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Football: Trabelsi out and more coaching casualties loom


Tunisian Sami Trabelsi was the first coaching casualty of the 2013 Africa Cup of Nations in South Africa and more will surely follow.

He quit after a first round exit and others in danger of the axe include Frenchmen Didier Six of Togo and Sabri Lamouchi of Ivory Coast, whose teams were eliminated at the quarter-finals stage.

Former Aston Villa wide man Six far exceeded expectations by taking the Sparrow Hawks to the last eight at the expense of Mahgreb duo Tunisia and Algeria.

But his efforts did not win any praise from Tottenham Hotspur striker and talismanic Togo captain Emmanuel Adebayor, who has a huge influence over the national team.

"The coach was not a help. I was on the pitch so I could not do both jobs (coaching and playing," he told French radio station RFI after Togo suffered an extra-time defeat by Burkina Faso in the quarter-finals.

"I tried to do my best, but it is true that he did not help us," was the scathing criticism levelled at Six by the 2008 African Footballer of the Year in the aftermath of the last-eight exit.

When then-coach Stephen Keshi clashed with Adebayor during the Cup of Nations in Egypt seven years ago, the Nigerian was dumped and missed out on the 2006 World Cup after successfully guiding Togo through a tough qualifying campaign.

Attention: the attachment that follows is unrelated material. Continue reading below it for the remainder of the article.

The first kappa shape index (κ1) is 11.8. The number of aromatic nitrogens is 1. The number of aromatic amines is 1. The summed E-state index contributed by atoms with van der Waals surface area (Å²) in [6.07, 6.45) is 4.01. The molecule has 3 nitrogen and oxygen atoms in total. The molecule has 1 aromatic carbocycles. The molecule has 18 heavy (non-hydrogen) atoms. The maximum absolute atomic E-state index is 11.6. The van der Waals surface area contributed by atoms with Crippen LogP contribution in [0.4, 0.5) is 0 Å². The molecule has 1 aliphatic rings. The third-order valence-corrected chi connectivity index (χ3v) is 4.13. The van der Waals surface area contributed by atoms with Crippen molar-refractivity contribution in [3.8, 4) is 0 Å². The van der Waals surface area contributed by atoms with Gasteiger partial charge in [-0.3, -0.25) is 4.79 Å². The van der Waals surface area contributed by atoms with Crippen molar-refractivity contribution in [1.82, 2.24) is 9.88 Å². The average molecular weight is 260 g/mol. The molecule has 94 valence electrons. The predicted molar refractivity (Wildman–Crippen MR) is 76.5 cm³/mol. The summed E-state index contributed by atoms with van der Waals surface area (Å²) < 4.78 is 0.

"I took the country to a place (quarter-finals) where they have never been before," said Six, referring to the qualification of the Togolese after six first round exits.

While Ivory Coast stars have publicly backed Lamouchi, the coaches who failed to land the title in the previous four Africa Cup tournaments were all sacked by the Elephants.

Frenchman Henri Michel went after a 2006 final shoot-out loss to hosts Egypt and compatriot Gerard Gili suffered a similar fate after a semi-final drubbing from the Pharaohs two years later.

Bosnian Vahid Halilhodzic was booted out following a shock last-eight loss to Algeria in 2010 and local Francois Zahoui went having seen his team lose on penalties to Zambia in the final last year.

It was hard on Zahoui, whose side did not lose a game nor concede a goal in 570 minutes of Africa Cup action, and the sacking demonstrated the title-or-bust attitude of Ivorian football officials.

Perhaps coaching rookie Lamouchi can be an exception to the rule, but the tame last-eight surrender to Nigeria of Didier Drogba and a host of other stars cannot help the case of the Lyon-born handler.

Halilhodzic appears safe despite a dismal showing by Algeria, who collected only one point from a possible nine after entering the tournament among the teams considered potential champions.

"There will be World Cup qualifiers to play soon after the Cup of Nations and we do not intend to dispense with his services," Algerian football chief Mohamed Raouraoua told a pre-Africa Cup media conference.

Reports from Tunis say former Tunisia midfielder Nabil Maaloul, who coached Esperance to the 2011 CAF Champions League crown, and other ex-internationals Khaled Ben Yahia and Maher Kenzari are front-runners to succeed Trabelsi.